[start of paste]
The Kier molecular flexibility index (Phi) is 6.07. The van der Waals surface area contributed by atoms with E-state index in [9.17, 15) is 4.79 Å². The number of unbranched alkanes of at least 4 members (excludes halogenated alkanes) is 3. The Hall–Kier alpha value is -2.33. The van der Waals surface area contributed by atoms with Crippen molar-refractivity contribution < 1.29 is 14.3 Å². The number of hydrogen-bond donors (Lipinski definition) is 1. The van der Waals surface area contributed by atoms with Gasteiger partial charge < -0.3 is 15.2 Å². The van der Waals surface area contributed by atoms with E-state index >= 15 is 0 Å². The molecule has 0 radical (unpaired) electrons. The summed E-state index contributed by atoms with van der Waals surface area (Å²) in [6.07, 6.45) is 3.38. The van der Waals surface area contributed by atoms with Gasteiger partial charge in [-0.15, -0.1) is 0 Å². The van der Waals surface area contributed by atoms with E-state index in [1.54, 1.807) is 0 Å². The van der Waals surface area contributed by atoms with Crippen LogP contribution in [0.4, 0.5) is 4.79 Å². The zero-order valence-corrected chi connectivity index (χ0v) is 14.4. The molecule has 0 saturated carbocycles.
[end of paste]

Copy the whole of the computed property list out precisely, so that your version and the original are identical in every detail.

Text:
The Kier molecular flexibility index (Phi) is 6.07. The van der Waals surface area contributed by atoms with E-state index in [9.17, 15) is 4.79 Å². The number of unbranched alkanes of at least 4 members (excludes halogenated alkanes) is 3. The Hall–Kier alpha value is -2.33. The van der Waals surface area contributed by atoms with Crippen molar-refractivity contribution < 1.29 is 14.3 Å². The number of hydrogen-bond donors (Lipinski definition) is 1. The van der Waals surface area contributed by atoms with Gasteiger partial charge < -0.3 is 15.2 Å². The van der Waals surface area contributed by atoms with E-state index >= 15 is 0 Å². The molecule has 0 radical (unpaired) electrons. The summed E-state index contributed by atoms with van der Waals surface area (Å²) in [6.07, 6.45) is 3.38. The van der Waals surface area contributed by atoms with Gasteiger partial charge in [-0.15, -0.1) is 0 Å². The van der Waals surface area contributed by atoms with E-state index in [1.54, 1.807) is 0 Å². The van der Waals surface area contributed by atoms with Crippen LogP contribution in [0.4, 0.5) is 4.79 Å². The zero-order valence-corrected chi connectivity index (χ0v) is 14.4. The molecule has 0 saturated carbocycles.